By Rashid Khattak
For Pakistanis in Philadelphia and abroad, Saturday's election is seen as a significant step for the future of democracy there. This is the first time in Pakistan's 66-year history that a democratically elected government is completing its five-year term and has scheduled elections.
Mohammad Tariq, a 40-year-old Philly cabdriver from Pakistan, says the continuity that results from the democratic process is a must for honest politicians to emerge and for the country to develop. Elections work like a filter, he says, and the process ensures that issues like corruption and bad governance will be resolved over time.
Despite the threats posed to the electoral process and politicians by militant groups such as Tehrik-i-Taliban Pakistan, Tariq says that elections can be held if the establishment wants to do so. While the Taliban threatens to disrupt elections in the hopes of depriving Pakistanis of education and progress, he hopes that real religious scholars will come forward to free Islam from such people.
In Saturday's election, about 4,600 candidates, representing 250 political parties, are competing for 272 seats of the National Assembly, the lower house of the Pakistani parliament. (Fifty seats are reserved for women, and 10 for non-Muslims.)
Unlike in past elections, no major alliance or electoral adjustment has been made by the political parties. Major parties - including the Pakistan People's Party, Pakistan Muslim League-Nawaz, Pakistan Tehrik-i-Insaf (Pakistan Movement for Justice), United National Movement, Awami National Party, and Pakhtunkhwa Milli Awami Party - are contesting the election separately, though there are alliances at the local level.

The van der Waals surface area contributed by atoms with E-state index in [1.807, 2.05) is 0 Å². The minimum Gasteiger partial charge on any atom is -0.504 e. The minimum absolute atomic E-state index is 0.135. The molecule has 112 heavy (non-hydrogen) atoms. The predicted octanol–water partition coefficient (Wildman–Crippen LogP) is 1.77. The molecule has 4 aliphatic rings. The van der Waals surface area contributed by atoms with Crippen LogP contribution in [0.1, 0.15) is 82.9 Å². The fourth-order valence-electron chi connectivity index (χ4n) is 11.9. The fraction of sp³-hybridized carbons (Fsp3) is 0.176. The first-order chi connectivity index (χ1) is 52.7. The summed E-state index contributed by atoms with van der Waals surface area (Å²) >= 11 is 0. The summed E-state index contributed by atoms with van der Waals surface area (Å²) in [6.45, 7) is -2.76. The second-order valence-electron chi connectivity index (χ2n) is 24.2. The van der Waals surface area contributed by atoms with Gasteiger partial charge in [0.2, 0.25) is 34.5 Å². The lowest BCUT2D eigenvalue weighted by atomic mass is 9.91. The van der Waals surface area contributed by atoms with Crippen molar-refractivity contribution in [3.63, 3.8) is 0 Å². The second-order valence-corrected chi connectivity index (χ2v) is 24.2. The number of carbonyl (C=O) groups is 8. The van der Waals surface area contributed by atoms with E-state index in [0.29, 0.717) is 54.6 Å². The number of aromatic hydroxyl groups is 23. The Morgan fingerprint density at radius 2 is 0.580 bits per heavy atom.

Some candidates are calling for the restoration of peace, the revival of the economy, and job creation. Other candidates, from right-wing religious parties, are promising voters that they will implement Islamic law in the country if they come to power.
The Pakistan Tehrik-i-Insaf is led by a cricketer turned politician, Imran Khan, who is wooing the country's youth with the promise of change if he and his party are elected.
Mohammad Imran, 45, of Philadelphia, is also concerned about the future of his country of origin, but, like many other Pakistanis who live abroad, he is not optimistic that any "immediate" positive change will take place after Saturday's election.
To Imran, who has lived in Philadelphia for 24 years, the elections are just a means of forming another government. However, he still wishes he could vote. (Pakistan's high court has directed the electoral commission to make arrangements for overseas Pakistanis to vote in the next election, but not Saturday's.)
Elections, Imran believes, are not enough. "It is the people who bring change," he says. "They can change their country if they begin to honor the law and get rid of corruption."
And change is exactly what Pakistanis want, according to one candidate.
Mukhtar Yousafzai is running for a National Assembly seat from Swat, once a stronghold of the Taliban in Pakistan. He emphasizes that the people want democracy.
"People attend election rallies . . . in large numbers despite the fact that militants are targeting such gatherings frequently," he says in a telephone interview.
There is no sympathy for the Taliban, he reports. "People spend money by arranging meetings and rallies for us, as they are fed up with militants," Yousafzai says.
He blames the mainstream political parties of Pakistan for leaving the door open to the Taliban. It will be up to the next government, he says, to resolve the issue of militancy and enforce the law.
Similarly, Tariq Aziz, an Islamabad-based journalist, calls the elections an avenue of possibilities.
"The so-called liberal parties are being pushed toward the wall in three provinces - Khyber Pakhtunkhwa, Sindh, and Balochistan - of the country. Radical elements are being promoted," he says. "But, despite all these odds, democracy is the only hope for this country."
Aziz predicts that the new government will be a weak one. However, he also insists that all players are cautious in the presence of an active judiciary and media in Pakistan. He underlines the importance of the elections, but warns of the consequences of polarization and the threat posed by militants.
However, Salman, a 23-year-old Pakistani American who came to Philly a few years ago, is optimistic. He discounts the threats aimed at keeping people from going to polling stations.
"People are enthusiastic and want to bring a change with the help of their vote," he says. "They don't pay any heed to the warnings issued by Taliban."